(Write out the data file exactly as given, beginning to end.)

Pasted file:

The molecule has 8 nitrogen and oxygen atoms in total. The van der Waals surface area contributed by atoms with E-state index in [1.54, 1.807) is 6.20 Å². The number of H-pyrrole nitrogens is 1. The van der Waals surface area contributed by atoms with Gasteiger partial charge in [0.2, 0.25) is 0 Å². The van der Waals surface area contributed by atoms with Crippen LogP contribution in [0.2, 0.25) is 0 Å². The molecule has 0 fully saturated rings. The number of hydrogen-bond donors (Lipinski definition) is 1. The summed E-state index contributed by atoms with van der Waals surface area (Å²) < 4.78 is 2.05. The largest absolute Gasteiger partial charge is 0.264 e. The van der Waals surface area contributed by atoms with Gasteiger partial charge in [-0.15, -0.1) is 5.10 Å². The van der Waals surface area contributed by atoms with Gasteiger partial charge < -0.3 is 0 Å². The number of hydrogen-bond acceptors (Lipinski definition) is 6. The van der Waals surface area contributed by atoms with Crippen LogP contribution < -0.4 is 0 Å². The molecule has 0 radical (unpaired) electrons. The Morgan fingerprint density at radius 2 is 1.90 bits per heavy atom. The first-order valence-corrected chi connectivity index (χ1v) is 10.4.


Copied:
The molecule has 8 nitrogen and oxygen atoms in total. The van der Waals surface area contributed by atoms with E-state index in [1.54, 1.807) is 6.20 Å². The number of H-pyrrole nitrogens is 1. The van der Waals surface area contributed by atoms with Gasteiger partial charge in [0.2, 0.25) is 0 Å². The van der Waals surface area contributed by atoms with Crippen LogP contribution in [0.2, 0.25) is 0 Å². The molecule has 0 fully saturated rings. The number of hydrogen-bond donors (Lipinski definition) is 1. The summed E-state index contributed by atoms with van der Waals surface area (Å²) < 4.78 is 2.05. The largest absolute Gasteiger partial charge is 0.264 e. The van der Waals surface area contributed by atoms with Gasteiger partial charge in [-0.15, -0.1) is 5.10 Å². The van der Waals surface area contributed by atoms with Gasteiger partial charge < -0.3 is 0 Å². The number of hydrogen-bond acceptors (Lipinski definition) is 6. The van der Waals surface area contributed by atoms with Crippen LogP contribution < -0.4 is 0 Å². The molecule has 0 radical (unpaired) electrons. The Morgan fingerprint density at radius 2 is 1.90 bits per heavy atom. The first-order valence-corrected chi connectivity index (χ1v) is 10.4.